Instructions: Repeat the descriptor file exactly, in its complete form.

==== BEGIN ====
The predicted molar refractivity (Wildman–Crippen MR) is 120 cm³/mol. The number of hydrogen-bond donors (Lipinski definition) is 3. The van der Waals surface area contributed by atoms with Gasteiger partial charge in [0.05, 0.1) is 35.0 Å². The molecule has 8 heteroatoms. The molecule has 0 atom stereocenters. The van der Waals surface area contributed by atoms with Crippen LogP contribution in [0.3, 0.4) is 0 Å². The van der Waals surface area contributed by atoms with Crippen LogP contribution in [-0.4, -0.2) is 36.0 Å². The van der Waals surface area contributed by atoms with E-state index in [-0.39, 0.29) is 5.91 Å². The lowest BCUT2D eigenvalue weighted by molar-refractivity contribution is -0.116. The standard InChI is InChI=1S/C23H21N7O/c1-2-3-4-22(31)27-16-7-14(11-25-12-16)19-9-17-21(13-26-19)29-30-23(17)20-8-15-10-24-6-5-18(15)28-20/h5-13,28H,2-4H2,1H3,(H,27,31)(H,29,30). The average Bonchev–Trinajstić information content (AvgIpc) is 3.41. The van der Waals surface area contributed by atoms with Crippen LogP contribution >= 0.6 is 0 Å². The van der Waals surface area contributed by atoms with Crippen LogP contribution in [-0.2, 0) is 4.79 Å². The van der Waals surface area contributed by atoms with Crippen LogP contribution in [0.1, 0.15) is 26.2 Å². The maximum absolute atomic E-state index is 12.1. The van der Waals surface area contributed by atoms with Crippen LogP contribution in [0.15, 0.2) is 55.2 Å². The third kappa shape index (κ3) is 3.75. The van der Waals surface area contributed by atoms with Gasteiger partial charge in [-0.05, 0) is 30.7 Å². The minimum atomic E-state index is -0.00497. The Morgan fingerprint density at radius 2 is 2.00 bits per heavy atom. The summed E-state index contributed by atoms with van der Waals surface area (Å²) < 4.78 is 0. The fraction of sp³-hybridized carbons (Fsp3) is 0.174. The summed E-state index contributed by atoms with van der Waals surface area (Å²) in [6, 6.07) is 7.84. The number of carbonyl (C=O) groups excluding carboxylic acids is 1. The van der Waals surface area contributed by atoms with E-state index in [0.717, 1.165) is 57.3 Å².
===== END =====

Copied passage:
The predicted molar refractivity (Wildman–Crippen MR) is 120 cm³/mol. The number of hydrogen-bond donors (Lipinski definition) is 3. The van der Waals surface area contributed by atoms with Gasteiger partial charge in [0.05, 0.1) is 35.0 Å². The molecule has 8 heteroatoms. The molecule has 0 atom stereocenters. The van der Waals surface area contributed by atoms with Crippen LogP contribution in [0.3, 0.4) is 0 Å². The van der Waals surface area contributed by atoms with Crippen LogP contribution in [-0.4, -0.2) is 36.0 Å². The van der Waals surface area contributed by atoms with E-state index in [-0.39, 0.29) is 5.91 Å². The lowest BCUT2D eigenvalue weighted by molar-refractivity contribution is -0.116. The standard InChI is InChI=1S/C23H21N7O/c1-2-3-4-22(31)27-16-7-14(11-25-12-16)19-9-17-21(13-26-19)29-30-23(17)20-8-15-10-24-6-5-18(15)28-20/h5-13,28H,2-4H2,1H3,(H,27,31)(H,29,30). The average Bonchev–Trinajstić information content (AvgIpc) is 3.41. The van der Waals surface area contributed by atoms with Crippen LogP contribution >= 0.6 is 0 Å². The van der Waals surface area contributed by atoms with Crippen LogP contribution in [-0.2, 0) is 4.79 Å². The van der Waals surface area contributed by atoms with Crippen LogP contribution in [0.1, 0.15) is 26.2 Å². The maximum absolute atomic E-state index is 12.1. The van der Waals surface area contributed by atoms with Crippen LogP contribution in [0.15, 0.2) is 55.2 Å². The third kappa shape index (κ3) is 3.75. The van der Waals surface area contributed by atoms with Gasteiger partial charge in [-0.05, 0) is 30.7 Å². The minimum atomic E-state index is -0.00497. The Morgan fingerprint density at radius 2 is 2.00 bits per heavy atom. The summed E-state index contributed by atoms with van der Waals surface area (Å²) < 4.78 is 0. The fraction of sp³-hybridized carbons (Fsp3) is 0.174. The summed E-state index contributed by atoms with van der Waals surface area (Å²) in [6, 6.07) is 7.84. The number of carbonyl (C=O) groups excluding carboxylic acids is 1. The van der Waals surface area contributed by atoms with E-state index in [0.717, 1.165) is 57.3 Å².